Documentary photography, for Taslima Akhter, is a continuation of her political activism. As a fiercely courageous student leader she fought for women and worker’s rights. As the coordinator of Bangladesh Garment Workers Solidarity and vice-president of Nari Samhati, Akhter has to juggle many roles as she continues with her photography. Her seminal work with the victims of the infamous Rana Plaza Fire has won her rare distinction and honour. Her photograph, Final Embrace, of a couple in embrace, even after their death, was selected by Time magazine as one of the ten top images of 2013.
Akhter’s ongoing project is on the garment workers’ life and struggle. In a unique collaboration, the volunteer quilters donate their memories and time to produce the commemorations for their relatives who fell victim to the 2013 Rana Plaza collapse. The quilts are intended to activate a conversation between the relatives of the victims and the public. The quilter-artists hope to raise awareness about the unmitigated injustices garment workers face and their lives at high risk. These works tell a counter-narrative of the collapse and help many Bangladeshi families memorialize their loved ones. They are made up of embroidered text relaying thoughts, emotions, and feelings of the relatives as well as photographs of the victims sewn onto larger quilts donated by the relatives from the victims’ belongings.
“I don’t want to say that photography is the best medium or that photography is the only way by which one can narrate a story or document an episode. What I can say with conviction is that in our profession of gathering information, sometimes just that one single image capturing a moment of acute emotional outpouring can create a huge impact. The essence of a printed image is that it conveys a story and reveals the history of the moment captured. Simultaneously, the image has the power to communicate and build bridges across communities. It is effective as a tool to build awareness. Sometimes a photograph can create as a big impact as a slogan. I can never forget that terrible night when the tragic episode took place killing hundreds of innocent men and women, the garment workers of Rana Plaza. I think I am the witness to their love, pain, sorrow, strength, and struggle. And I want to use my camera as a tool to tell the story of workers’ lives. I want to tell the stories of the abysmally low wages, pathetic working environment, and trade union issues where the employers are defaulting. I want to document the struggle of the workers and their daily fight for survival. Over the years I have got my zeal to fight alongside the exploited labourers from the workers themselves. I like to think they are beyond the subject of my story or narrative, they are now a part of my life’s mission. The courageous women workers especially who are resilient and brave give me hope, I fight by their side and will continue till we get justice. I would like to remind you that the impoverished garment workers life is not a case in isolation, it is connected with our national economy, with women rights movement, and with our democratic rights. When I am recording these lives, I believe I am documenting their struggle and their indomitable courage. For me, photography is a powerful tool to express my emotions, the deep love I feel for my fellow beings and my anger at the injustice they have to face.” — Taslima Akhter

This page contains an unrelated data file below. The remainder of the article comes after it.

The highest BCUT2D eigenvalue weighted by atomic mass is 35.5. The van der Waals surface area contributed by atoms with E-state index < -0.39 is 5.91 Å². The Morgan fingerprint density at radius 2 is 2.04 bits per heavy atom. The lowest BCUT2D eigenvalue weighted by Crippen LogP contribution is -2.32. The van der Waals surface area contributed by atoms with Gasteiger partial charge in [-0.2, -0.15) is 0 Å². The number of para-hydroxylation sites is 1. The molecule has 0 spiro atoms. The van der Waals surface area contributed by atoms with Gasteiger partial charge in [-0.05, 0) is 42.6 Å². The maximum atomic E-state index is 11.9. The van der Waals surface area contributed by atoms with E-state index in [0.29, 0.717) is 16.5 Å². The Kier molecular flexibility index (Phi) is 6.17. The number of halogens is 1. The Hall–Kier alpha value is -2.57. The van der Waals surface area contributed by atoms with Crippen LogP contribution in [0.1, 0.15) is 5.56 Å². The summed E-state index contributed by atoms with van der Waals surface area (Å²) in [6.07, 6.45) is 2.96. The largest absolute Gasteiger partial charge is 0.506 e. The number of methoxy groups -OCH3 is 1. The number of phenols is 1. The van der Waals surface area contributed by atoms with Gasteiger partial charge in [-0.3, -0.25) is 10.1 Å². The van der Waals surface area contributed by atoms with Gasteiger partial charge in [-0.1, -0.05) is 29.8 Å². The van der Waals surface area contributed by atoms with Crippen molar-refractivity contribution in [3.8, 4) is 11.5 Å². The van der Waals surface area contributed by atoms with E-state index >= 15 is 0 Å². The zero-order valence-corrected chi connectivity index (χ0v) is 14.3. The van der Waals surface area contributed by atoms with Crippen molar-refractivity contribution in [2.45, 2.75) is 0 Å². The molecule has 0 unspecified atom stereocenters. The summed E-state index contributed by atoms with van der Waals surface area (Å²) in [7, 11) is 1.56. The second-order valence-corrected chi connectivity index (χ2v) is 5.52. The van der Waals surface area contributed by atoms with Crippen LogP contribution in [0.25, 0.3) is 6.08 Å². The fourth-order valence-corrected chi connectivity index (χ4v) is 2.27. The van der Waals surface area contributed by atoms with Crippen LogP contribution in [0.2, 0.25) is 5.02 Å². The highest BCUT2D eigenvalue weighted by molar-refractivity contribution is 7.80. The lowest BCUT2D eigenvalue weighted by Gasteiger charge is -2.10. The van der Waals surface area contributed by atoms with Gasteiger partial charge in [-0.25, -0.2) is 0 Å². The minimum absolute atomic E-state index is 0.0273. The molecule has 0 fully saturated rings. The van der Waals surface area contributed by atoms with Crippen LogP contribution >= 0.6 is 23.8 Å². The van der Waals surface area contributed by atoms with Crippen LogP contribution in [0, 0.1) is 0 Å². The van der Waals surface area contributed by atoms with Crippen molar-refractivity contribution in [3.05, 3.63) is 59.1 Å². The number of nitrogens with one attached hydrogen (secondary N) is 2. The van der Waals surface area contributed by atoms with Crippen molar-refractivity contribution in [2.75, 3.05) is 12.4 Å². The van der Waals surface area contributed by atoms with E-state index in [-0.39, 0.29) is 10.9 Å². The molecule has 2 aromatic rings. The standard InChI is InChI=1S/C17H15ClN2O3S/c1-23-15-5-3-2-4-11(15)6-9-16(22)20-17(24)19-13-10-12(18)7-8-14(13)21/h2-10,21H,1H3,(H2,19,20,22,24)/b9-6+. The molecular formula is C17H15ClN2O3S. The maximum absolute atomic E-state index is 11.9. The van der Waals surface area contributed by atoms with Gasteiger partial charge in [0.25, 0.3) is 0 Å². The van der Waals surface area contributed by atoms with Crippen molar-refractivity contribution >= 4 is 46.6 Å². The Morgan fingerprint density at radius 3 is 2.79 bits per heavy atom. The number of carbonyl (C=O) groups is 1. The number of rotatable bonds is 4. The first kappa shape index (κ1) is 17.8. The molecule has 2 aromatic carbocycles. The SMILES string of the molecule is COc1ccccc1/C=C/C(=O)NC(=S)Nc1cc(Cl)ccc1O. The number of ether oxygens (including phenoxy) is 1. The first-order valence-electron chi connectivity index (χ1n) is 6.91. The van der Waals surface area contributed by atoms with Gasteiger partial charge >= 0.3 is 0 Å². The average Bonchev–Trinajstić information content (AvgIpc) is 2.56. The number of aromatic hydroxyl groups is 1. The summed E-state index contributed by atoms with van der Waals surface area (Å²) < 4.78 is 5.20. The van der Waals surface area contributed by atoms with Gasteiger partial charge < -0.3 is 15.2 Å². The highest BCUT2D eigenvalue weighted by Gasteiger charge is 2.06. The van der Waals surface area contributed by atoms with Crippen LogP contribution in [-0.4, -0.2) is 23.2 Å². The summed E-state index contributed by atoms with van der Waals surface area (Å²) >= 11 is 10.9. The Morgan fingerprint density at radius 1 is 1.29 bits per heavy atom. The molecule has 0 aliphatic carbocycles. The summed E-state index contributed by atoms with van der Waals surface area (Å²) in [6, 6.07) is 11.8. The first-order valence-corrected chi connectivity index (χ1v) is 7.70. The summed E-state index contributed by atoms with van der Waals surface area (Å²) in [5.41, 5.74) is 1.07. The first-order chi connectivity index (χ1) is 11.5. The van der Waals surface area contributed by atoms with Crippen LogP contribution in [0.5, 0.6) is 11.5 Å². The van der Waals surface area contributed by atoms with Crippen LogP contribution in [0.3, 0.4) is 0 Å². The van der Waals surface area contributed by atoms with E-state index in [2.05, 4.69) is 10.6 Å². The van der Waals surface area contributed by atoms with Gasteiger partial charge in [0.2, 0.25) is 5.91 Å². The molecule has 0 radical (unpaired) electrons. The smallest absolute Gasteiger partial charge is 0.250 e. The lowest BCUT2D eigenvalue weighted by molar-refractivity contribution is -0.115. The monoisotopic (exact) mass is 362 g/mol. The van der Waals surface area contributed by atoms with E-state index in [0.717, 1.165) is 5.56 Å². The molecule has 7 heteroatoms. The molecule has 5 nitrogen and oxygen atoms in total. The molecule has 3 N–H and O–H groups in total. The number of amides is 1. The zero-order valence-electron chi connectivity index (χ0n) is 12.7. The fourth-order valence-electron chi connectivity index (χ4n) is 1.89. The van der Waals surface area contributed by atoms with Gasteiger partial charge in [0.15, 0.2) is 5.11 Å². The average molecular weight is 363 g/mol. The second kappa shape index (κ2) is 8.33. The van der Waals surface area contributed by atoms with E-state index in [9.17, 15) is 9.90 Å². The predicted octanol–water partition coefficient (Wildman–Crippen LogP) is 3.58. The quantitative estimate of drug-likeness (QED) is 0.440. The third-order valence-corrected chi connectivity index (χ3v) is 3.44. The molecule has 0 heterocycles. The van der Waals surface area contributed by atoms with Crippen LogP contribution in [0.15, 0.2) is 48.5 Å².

All images are courtesy of Taslima Akhter.